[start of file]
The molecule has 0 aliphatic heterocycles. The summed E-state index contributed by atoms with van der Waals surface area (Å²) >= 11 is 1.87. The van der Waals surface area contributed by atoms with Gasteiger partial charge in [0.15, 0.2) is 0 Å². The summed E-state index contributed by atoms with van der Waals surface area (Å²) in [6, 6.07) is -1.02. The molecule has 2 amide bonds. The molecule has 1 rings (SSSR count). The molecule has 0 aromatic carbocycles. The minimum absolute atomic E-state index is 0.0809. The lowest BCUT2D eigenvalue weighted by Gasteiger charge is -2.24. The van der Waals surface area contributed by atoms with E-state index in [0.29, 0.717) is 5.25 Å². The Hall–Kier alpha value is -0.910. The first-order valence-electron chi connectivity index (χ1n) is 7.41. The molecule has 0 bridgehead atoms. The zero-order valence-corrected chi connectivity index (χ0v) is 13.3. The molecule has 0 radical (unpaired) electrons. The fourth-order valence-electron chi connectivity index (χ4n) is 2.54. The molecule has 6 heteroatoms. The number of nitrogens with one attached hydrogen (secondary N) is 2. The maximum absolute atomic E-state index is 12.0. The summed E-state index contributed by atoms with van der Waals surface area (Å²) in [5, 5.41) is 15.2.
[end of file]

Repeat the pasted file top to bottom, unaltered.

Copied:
The molecule has 0 aliphatic heterocycles. The summed E-state index contributed by atoms with van der Waals surface area (Å²) >= 11 is 1.87. The van der Waals surface area contributed by atoms with Gasteiger partial charge in [0.15, 0.2) is 0 Å². The summed E-state index contributed by atoms with van der Waals surface area (Å²) in [6, 6.07) is -1.02. The molecule has 2 amide bonds. The molecule has 1 rings (SSSR count). The molecule has 0 aromatic carbocycles. The minimum absolute atomic E-state index is 0.0809. The lowest BCUT2D eigenvalue weighted by Gasteiger charge is -2.24. The van der Waals surface area contributed by atoms with E-state index in [0.29, 0.717) is 5.25 Å². The Hall–Kier alpha value is -0.910. The first-order valence-electron chi connectivity index (χ1n) is 7.41. The molecule has 0 bridgehead atoms. The zero-order valence-corrected chi connectivity index (χ0v) is 13.3. The molecule has 0 radical (unpaired) electrons. The fourth-order valence-electron chi connectivity index (χ4n) is 2.54. The molecule has 6 heteroatoms. The number of nitrogens with one attached hydrogen (secondary N) is 2. The maximum absolute atomic E-state index is 12.0. The summed E-state index contributed by atoms with van der Waals surface area (Å²) in [5, 5.41) is 15.2.